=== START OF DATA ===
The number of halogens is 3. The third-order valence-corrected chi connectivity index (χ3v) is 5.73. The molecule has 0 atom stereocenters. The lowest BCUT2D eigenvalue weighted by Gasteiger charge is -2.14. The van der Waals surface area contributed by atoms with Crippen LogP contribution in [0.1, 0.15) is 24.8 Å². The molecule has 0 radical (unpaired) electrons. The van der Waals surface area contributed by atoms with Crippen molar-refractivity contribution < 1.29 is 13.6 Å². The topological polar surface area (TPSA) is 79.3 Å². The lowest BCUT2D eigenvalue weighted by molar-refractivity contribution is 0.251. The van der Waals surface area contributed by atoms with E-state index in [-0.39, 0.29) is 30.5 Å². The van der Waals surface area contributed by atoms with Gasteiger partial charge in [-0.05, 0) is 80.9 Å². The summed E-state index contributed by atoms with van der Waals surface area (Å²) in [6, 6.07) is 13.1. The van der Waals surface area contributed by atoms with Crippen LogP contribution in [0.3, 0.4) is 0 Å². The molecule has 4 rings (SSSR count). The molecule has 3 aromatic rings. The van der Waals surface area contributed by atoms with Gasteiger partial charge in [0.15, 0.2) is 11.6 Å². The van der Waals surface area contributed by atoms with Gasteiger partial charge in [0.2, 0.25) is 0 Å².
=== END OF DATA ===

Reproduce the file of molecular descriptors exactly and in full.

The number of halogens is 3. The third-order valence-corrected chi connectivity index (χ3v) is 5.73. The molecule has 0 atom stereocenters. The lowest BCUT2D eigenvalue weighted by Gasteiger charge is -2.14. The van der Waals surface area contributed by atoms with Crippen LogP contribution in [0.1, 0.15) is 24.8 Å². The molecule has 0 radical (unpaired) electrons. The van der Waals surface area contributed by atoms with Crippen molar-refractivity contribution < 1.29 is 13.6 Å². The topological polar surface area (TPSA) is 79.3 Å². The lowest BCUT2D eigenvalue weighted by molar-refractivity contribution is 0.251. The van der Waals surface area contributed by atoms with E-state index in [-0.39, 0.29) is 30.5 Å². The van der Waals surface area contributed by atoms with Gasteiger partial charge in [-0.05, 0) is 80.9 Å². The summed E-state index contributed by atoms with van der Waals surface area (Å²) in [6, 6.07) is 13.1. The van der Waals surface area contributed by atoms with Crippen LogP contribution in [0.3, 0.4) is 0 Å². The molecule has 4 rings (SSSR count). The molecule has 3 aromatic rings. The van der Waals surface area contributed by atoms with Gasteiger partial charge in [0.15, 0.2) is 11.6 Å². The van der Waals surface area contributed by atoms with Gasteiger partial charge in [0.2, 0.25) is 0 Å².